Why a wedding cake, of all possible comparisons? Well, most of you have been to a wedding and I am sure you know what a cake at one of these usually looks like: it is large enough to be shared by a lot of people, it is finely detailed and has to be prepared right on time. And it has many layers. And it had better be tasty.
Baking is similar to product increment
Making a wedding cake is quite a challenge for a confectionery team. They have to be well prepared, have a plan and synchronize their work to deliver. A pastry chef friend of mine once said that a good wedding cake is created many days before the wedding. First you need to have an idea, then you have to think the process through, and finally you must spring into action and put it all together.
The same is true for IT projects. A successful completion of an IT project requires planning, sharing responsibilities, implementation and, above all, teamwork. Plus, if the project is large and complex — like a wedding cake — your team needs SAFe — Scaled Agile Framework (you are probably familiar with it, but it is a system of workflows, a repository of knowledge, a combination of several tools, such as Scrum, XP, Kanban, and Lean. Added to this is the Kaizen philosophy. Find out more here). After all, that’s what the methodology was created for (large-scale delivery, not baking).
The theoretical assumptions of the scaled agile methodology are quite widely known, and learning them, even though challenging, is not the hardest thing IT experts have to do. But the first encounter with SAFe can bring a lot of surprises for someone who has not dealt with it before.
Confusing even for a SCRUM veteran
I first encountered SAFe a few months ago. I was involved in a project that enabled one of the global pharmaceutical leaders to develop an efficient COVID-19 vaccine production process. Having worked before with a large (Forbes 500) Life Science client, I had experienced first-hand not only the benefits of working in this methodology, but also realized the importance of preparing for the project at hand.
I had experience with agile project development, but not with Scaled Agile. I vividly remember my first steps on a large project in SAFe, and there’s no denying that I was a bit lost at first. Looking back on these couple of months, I can draw one conclusion that I want to share, because it might be valuable for someone who is just getting started with SAFe.
If you start well, you have nothing to fear. What’s more, you will quickly appreciate it.
What does it mean to “start well”?
- The most important thing is to work out an onboarding manual in such a way that it can be easily shared and adopted. It should be a document that can be changed, updated.
- Forward thinking is very important. It is better to anticipate and prevent problems than to solve them.
- The onboarding manual is a must read for everyone! Don’t start work on the project until everyone has familiarized themselves with it (even though I know this is against the very nature of many programmers).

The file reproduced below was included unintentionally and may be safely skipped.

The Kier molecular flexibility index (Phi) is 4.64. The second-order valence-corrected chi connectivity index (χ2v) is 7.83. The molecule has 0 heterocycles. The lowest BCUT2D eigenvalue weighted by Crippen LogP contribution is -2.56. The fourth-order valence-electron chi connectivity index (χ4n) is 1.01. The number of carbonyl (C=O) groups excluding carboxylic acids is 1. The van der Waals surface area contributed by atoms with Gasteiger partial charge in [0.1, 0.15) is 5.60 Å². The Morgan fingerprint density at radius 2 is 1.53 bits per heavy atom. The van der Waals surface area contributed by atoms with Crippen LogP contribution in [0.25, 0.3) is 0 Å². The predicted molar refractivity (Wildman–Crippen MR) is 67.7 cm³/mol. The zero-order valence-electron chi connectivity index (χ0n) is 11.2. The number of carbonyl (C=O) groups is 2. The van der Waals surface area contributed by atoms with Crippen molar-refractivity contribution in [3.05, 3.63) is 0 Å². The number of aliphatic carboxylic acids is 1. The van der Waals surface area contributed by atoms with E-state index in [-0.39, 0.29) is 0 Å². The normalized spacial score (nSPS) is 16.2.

In our project we have multiple work streams working at the same time on different products which are closely interconnected and interdependent — Source Systems, Common Data Repository, Reporting and Analytical Layers, ML and AI solutions. The client’s expectation is that each of these teams should deliver value in increments.
My team is responsible for the Common Data Repository. Our product development cycle consists of several main stages as part of the philosophy of continuous delivery and improvement:
Just a reminder: it deals with a vaccine for a dangerous disease that threatened millions. Thus, we had only 4 weeks to prepare for the first PI planning. We were also asked to deliver a team of 30 experienced experts. What is more, we needed to be aware that our team could scale up or down in the future, and people would migrate between projects.
In an ideal scenario, we should have prepared the onboarding manual before starting the project. But in this case, we wrote it in the very beginning of the venture. The work put into onboarding document paid off, because otherwise the implementation would have taken about a month.
Ideal onboarding manual
It should be:
- Prepared before the project begins, or at an early stage of the project. This saves a lot of time in the onboarding process.
- Frequently updated.
- Focused on the broad perspective. It is useful to prepare an onboarding manual that will be the basis for future projects.
- Easy to read. It is important to use simple, understandable language. Avoid ambiguity, this is supposed to be a manual compregensible for every member of the new project.
What should the ideal manual consist of?
- A list of useful contacts,
- A list of essential applications and tools,
- A manual for, and list of access credentials, Internal training information (as in many large companies internal training is required at the beginning),
- Description of established project standards, i.e., database object naming convention, ETL object naming standards, etc.
- Description of development life cycle,
- Basic instructions on how the online calendar should be used (for example. how to announce OOO — “Out of Office” in the calendar),
- Introductory meetings and workshops, recorded and attached to the onboarding manual,
- And probably a lot more useful information,
Wedding cake — reception day
As the vaccine project has shown, SAFe is effective when working on large projects and when there’s a lot of time pressure. If you want to know more about the SAFe methodology, its work organization, roles and ceremonies, read the article by Dariusz Wojtas, my colleague from C&F who is a certified SAFe expert: CLICK